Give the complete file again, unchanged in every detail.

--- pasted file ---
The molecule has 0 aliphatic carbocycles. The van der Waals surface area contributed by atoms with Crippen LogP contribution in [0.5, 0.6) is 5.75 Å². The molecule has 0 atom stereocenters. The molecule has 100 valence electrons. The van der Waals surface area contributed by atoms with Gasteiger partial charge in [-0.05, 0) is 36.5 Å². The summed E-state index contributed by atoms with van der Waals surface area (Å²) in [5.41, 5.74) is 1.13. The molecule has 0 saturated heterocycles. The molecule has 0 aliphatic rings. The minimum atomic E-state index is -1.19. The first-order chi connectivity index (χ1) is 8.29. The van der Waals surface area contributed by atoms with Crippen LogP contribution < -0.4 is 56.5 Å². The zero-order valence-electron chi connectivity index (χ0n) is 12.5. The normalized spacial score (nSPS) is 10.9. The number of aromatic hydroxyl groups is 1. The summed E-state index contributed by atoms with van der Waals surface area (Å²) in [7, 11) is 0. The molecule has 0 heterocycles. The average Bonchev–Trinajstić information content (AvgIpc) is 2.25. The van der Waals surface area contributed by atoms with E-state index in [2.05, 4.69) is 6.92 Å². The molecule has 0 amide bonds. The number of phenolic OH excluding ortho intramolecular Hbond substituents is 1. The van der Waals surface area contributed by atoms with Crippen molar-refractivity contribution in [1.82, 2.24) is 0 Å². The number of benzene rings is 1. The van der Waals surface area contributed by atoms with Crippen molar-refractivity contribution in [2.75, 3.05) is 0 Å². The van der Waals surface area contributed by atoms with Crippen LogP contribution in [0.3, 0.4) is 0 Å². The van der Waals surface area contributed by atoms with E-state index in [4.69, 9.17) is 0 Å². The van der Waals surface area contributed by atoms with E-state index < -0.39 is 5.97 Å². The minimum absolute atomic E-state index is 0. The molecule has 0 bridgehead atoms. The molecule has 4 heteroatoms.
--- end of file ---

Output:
The molecule has 0 aliphatic carbocycles. The van der Waals surface area contributed by atoms with Crippen LogP contribution in [0.5, 0.6) is 5.75 Å². The molecule has 0 atom stereocenters. The molecule has 100 valence electrons. The van der Waals surface area contributed by atoms with Gasteiger partial charge in [-0.05, 0) is 36.5 Å². The summed E-state index contributed by atoms with van der Waals surface area (Å²) in [5.41, 5.74) is 1.13. The molecule has 0 saturated heterocycles. The molecule has 0 aliphatic rings. The minimum atomic E-state index is -1.19. The first-order chi connectivity index (χ1) is 8.29. The van der Waals surface area contributed by atoms with Crippen LogP contribution < -0.4 is 56.5 Å². The zero-order valence-electron chi connectivity index (χ0n) is 12.5. The normalized spacial score (nSPS) is 10.9. The number of aromatic hydroxyl groups is 1. The summed E-state index contributed by atoms with van der Waals surface area (Å²) in [7, 11) is 0. The molecule has 0 heterocycles. The average Bonchev–Trinajstić information content (AvgIpc) is 2.25. The van der Waals surface area contributed by atoms with E-state index in [2.05, 4.69) is 6.92 Å². The molecule has 0 amide bonds. The number of phenolic OH excluding ortho intramolecular Hbond substituents is 1. The van der Waals surface area contributed by atoms with Crippen molar-refractivity contribution in [1.82, 2.24) is 0 Å². The number of benzene rings is 1. The van der Waals surface area contributed by atoms with Crippen molar-refractivity contribution in [2.75, 3.05) is 0 Å². The van der Waals surface area contributed by atoms with Crippen LogP contribution in [0.3, 0.4) is 0 Å². The van der Waals surface area contributed by atoms with E-state index in [4.69, 9.17) is 0 Å². The van der Waals surface area contributed by atoms with E-state index < -0.39 is 5.97 Å². The minimum absolute atomic E-state index is 0. The molecule has 0 bridgehead atoms. The molecule has 4 heteroatoms.